“I don’t do touchy-feely”

“Look, my topic is boring.  It’s technical.  I can’t do all that touchy feely stuff.  I just need to tell them what they need to know.”  I’ve been on the receiving end of this conversation with a number of technical subject matter experts over the past several years.

If you can’t get excited about your own topic and if you think your own area of expertise is boring, what do you think your learners will think? Why should they care about your presentation? And why does anyone think “touchy feely” is the way to go, anyways?  Who wants touchy feely?!  Yuck.

Unless “touchy feely” is defined as “getting people to be interested in your topic for more reason than simply because ‘I told you to listen to me’”.  Then touchy feely becomes important.  And it’s not that difficult if you think about it.

Organizational values are boring, but they’re a necessary evil in new hire orientation, right?  I thought so too until Todd Hudson from the Maverick Institute suggested that there’s a different way to present organizational values.  For example, Blendtec suggests they “make the world’s best blenders.”  But they don’t need to drone on about their mission statement and values.  They show you.  Does the following video illustrate, in a memorable way, their core belief?  Is this video, which illustrates their tagline, boring? Is this video touchy feely?  You tell me.

You don’t need to be inherently creative in order to connect with your learners.  You just need to be intentional about your presentation design. My favorite design model uses the following four steps:

1. Anchor

2. Content

3. Application

4. Future Use

Want to teach a new software program but aren’t quite sure how to engage your audience because, well, it’s boring and you don’t do touchy feely?  Spend five minutes on an anchor activity that captures your learners’ imaginations of how your software will solve a problem for them before you jump into the more mundane details of how the interface works and how data should be entered.  And give the learners a chance to apply what they’ve learned – an opportunity to take the software for a spin and to make some mistakes while you’re still in the room. Even if you give them an entire manual, don’t forget to leave them with a handout or a small card with shortcuts or trouble-shooting strategies so that they have a quick reference guide to keep near their monitors when they return to their office.

Engaging your learners on technical topics is as easy as 1-2-3-4 (anchor, content, application, future use).

It’s one thing to make the intellectual case that your topic is important.  But if you truly want to make an enduring shift in behavior, you’ll need to find a way to tap into your learners’ emotions and their natural passion to want to shift their own behavior.

“My topic is boring” isn’t an excuse for subject matter experts to torture their learners with poor learning experiences.  “I don’t do touchy feely” isn’t an excuse to waste learners’ time and employers’ money on training programs.  Especially when all it takes is a little time and effort and a 4-step instructional design process.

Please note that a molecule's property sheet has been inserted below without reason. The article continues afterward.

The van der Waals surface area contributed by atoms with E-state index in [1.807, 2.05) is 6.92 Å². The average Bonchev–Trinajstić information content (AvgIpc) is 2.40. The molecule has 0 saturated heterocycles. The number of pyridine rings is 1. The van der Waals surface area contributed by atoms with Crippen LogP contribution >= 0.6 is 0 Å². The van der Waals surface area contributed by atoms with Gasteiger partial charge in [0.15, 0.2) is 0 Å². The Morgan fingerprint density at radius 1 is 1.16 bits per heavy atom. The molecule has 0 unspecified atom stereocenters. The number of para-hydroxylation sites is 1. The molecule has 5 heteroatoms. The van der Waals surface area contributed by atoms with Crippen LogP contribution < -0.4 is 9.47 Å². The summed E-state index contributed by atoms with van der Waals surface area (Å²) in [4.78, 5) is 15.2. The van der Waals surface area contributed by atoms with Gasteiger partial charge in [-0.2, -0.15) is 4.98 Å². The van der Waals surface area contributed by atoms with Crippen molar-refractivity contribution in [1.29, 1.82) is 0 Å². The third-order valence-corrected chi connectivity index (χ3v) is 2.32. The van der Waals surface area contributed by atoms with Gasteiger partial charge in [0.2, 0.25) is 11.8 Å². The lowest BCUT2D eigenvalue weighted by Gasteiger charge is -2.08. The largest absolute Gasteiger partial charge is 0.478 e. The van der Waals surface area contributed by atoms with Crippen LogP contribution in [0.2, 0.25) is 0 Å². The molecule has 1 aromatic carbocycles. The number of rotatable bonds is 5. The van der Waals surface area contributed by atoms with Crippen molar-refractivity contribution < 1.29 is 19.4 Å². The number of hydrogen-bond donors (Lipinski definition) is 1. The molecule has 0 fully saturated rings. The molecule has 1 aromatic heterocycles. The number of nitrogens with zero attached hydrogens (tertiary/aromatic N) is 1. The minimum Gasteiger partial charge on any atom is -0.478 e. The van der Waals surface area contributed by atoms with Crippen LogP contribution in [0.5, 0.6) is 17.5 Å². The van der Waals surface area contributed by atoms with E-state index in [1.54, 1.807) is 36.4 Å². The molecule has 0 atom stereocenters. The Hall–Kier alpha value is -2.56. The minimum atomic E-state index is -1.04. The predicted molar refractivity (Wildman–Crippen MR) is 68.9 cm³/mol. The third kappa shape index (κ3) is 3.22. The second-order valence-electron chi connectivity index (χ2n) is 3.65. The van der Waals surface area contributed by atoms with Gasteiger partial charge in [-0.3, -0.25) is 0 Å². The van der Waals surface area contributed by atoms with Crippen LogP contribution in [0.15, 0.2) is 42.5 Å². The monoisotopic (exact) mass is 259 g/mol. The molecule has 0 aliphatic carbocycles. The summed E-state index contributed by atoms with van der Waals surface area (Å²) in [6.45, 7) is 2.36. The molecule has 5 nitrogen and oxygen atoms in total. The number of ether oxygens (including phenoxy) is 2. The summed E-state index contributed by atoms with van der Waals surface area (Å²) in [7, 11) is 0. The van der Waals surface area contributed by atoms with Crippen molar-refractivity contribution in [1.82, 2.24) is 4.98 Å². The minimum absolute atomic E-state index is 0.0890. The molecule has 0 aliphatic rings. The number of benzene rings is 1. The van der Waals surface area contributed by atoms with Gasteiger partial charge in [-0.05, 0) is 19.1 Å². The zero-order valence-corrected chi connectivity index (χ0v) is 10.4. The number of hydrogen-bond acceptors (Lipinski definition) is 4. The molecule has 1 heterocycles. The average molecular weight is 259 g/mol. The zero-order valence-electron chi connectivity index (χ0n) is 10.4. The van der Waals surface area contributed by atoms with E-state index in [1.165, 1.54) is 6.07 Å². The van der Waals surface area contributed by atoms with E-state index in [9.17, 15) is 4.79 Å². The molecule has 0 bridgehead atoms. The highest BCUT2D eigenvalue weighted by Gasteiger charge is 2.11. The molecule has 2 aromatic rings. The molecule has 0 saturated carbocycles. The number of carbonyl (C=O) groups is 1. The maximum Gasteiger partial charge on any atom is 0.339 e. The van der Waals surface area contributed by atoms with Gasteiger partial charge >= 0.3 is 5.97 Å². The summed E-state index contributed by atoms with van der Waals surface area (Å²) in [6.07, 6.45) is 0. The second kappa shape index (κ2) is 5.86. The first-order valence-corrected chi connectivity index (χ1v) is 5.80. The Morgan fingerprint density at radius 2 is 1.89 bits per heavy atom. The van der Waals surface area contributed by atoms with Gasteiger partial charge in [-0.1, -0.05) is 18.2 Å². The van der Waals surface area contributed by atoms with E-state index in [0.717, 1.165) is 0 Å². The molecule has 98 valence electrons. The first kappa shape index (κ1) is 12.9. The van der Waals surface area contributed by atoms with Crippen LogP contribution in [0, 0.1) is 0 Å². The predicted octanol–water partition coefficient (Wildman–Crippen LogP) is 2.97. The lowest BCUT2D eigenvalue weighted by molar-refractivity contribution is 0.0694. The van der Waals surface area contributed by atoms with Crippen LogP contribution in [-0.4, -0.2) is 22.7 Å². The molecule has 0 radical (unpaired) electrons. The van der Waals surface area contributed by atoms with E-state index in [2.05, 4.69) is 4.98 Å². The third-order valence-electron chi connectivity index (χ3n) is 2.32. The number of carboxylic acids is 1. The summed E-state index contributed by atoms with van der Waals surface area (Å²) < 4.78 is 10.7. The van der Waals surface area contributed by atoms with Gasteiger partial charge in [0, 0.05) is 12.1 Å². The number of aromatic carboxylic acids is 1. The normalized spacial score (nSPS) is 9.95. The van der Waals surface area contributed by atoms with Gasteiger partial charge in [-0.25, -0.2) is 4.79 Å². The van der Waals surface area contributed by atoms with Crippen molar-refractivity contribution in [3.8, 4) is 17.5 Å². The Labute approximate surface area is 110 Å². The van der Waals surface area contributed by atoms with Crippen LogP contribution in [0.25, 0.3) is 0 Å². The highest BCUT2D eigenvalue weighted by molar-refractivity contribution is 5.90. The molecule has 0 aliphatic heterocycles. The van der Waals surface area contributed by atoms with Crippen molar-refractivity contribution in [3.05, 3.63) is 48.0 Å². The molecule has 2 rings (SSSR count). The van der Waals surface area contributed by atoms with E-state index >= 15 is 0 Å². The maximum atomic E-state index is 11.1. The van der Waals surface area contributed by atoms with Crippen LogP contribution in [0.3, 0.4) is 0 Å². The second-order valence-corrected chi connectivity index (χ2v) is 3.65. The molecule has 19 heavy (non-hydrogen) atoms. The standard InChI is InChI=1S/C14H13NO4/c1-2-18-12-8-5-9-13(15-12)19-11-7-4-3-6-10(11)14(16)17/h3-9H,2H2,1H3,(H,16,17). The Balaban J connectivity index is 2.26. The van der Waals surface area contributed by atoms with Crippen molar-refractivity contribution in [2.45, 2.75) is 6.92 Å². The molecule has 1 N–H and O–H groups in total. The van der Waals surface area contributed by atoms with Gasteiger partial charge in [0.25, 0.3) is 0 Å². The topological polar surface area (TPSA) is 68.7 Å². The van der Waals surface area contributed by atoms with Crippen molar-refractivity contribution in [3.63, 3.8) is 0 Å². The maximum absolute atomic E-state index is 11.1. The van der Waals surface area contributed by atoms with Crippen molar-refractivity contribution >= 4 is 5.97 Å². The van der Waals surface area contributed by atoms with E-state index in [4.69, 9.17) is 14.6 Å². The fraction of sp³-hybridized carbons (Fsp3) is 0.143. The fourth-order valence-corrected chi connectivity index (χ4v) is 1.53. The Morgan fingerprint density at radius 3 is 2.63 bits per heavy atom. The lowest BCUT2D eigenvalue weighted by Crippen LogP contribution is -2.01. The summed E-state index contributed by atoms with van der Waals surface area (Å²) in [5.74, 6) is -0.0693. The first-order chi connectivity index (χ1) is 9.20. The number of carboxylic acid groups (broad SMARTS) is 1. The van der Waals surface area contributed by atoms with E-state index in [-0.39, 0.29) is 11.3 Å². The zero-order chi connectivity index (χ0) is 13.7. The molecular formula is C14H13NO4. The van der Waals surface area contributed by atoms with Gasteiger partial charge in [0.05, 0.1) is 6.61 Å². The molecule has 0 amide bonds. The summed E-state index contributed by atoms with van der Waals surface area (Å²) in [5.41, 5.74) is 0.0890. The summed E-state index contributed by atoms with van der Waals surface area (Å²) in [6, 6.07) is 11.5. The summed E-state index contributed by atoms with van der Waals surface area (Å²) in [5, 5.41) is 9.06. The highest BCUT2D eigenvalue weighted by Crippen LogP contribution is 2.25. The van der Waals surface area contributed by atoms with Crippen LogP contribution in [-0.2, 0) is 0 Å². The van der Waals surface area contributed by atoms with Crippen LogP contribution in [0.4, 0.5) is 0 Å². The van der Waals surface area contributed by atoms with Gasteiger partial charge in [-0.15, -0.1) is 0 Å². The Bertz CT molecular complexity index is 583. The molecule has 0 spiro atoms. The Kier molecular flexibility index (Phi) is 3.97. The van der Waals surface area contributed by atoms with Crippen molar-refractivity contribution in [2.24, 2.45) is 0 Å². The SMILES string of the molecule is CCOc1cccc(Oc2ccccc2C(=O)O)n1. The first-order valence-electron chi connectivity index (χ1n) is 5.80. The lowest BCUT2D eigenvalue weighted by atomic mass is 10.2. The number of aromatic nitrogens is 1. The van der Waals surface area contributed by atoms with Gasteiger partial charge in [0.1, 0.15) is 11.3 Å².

The Train Like A Champion Blog is published Mondays, Wednesdays and Fridays.  If you think someone else might find this interesting, please pass it along.  If you don’t want to miss a single, brilliant post, be sure to click “Follow”!  And now you can find sporadic, 140-character messages from me on Twitter @flipchartguy.

5 thoughts on ““I don’t do touchy-feely”

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  2. In reading this post, it made me think of myself as an educator, a future instructional designer and as a student. I thought about how I have sat through so many training sessions and classes that have literally put me to sleep. If I were my trainer or teacher, what changes would I make? How would I like to be taught? How would I like to teach? I want to design innovative and inviting content that will reach learners. So in what ways can I change as an educator? I enjoyed this post and gained new insights on basing educational content on learner interest. As educators, trainers, instructional designers, or advisers, we should know our target audience; what interests them, how they learn best. Not everyone learns the same, so content should be designed to reach every learner. Your post also leads one to think on ways that concepts can be introduced that will peak interest but maintain educational direction. Overall your article inspired me. Mostly to remember to think outside the box. Our learners are not robots, so content should be designed and presented in a manner that stimulates minds.

    • Tereasa – thanks so much for your thoughtful comments! You’re right on – when it comes to good, effective design it truly is about what the learner needs, not what is most comfortable for the facilitator. I love that you used the verb “stimulate” because when it comes to motivating people to learn new concepts or do something differently, you *must* stimulate their minds in order to motivate them into action.

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  4. Pingback: 6 Reasons Your Presentation is no TED Talk | Train Like A Champion

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